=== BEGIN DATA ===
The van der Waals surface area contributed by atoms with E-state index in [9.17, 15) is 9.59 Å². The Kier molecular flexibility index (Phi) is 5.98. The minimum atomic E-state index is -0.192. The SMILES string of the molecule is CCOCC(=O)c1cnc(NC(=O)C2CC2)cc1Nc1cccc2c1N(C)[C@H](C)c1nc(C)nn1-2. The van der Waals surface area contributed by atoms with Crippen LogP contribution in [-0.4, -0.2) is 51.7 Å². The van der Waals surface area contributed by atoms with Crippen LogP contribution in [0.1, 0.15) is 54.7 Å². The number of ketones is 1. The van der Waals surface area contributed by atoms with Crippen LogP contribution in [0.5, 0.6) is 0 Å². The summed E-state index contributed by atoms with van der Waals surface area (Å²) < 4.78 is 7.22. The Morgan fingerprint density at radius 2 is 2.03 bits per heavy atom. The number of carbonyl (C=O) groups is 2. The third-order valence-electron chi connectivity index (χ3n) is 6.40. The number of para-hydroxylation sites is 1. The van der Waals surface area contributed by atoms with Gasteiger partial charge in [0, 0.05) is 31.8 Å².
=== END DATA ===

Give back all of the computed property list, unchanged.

The van der Waals surface area contributed by atoms with E-state index in [9.17, 15) is 9.59 Å². The Kier molecular flexibility index (Phi) is 5.98. The minimum atomic E-state index is -0.192. The SMILES string of the molecule is CCOCC(=O)c1cnc(NC(=O)C2CC2)cc1Nc1cccc2c1N(C)[C@H](C)c1nc(C)nn1-2. The van der Waals surface area contributed by atoms with Crippen LogP contribution in [-0.4, -0.2) is 51.7 Å². The van der Waals surface area contributed by atoms with Crippen LogP contribution in [0.1, 0.15) is 54.7 Å². The number of ketones is 1. The van der Waals surface area contributed by atoms with Crippen LogP contribution in [0.5, 0.6) is 0 Å². The summed E-state index contributed by atoms with van der Waals surface area (Å²) < 4.78 is 7.22. The Morgan fingerprint density at radius 2 is 2.03 bits per heavy atom. The number of carbonyl (C=O) groups is 2. The third-order valence-electron chi connectivity index (χ3n) is 6.40. The number of para-hydroxylation sites is 1. The van der Waals surface area contributed by atoms with Gasteiger partial charge in [0, 0.05) is 31.8 Å².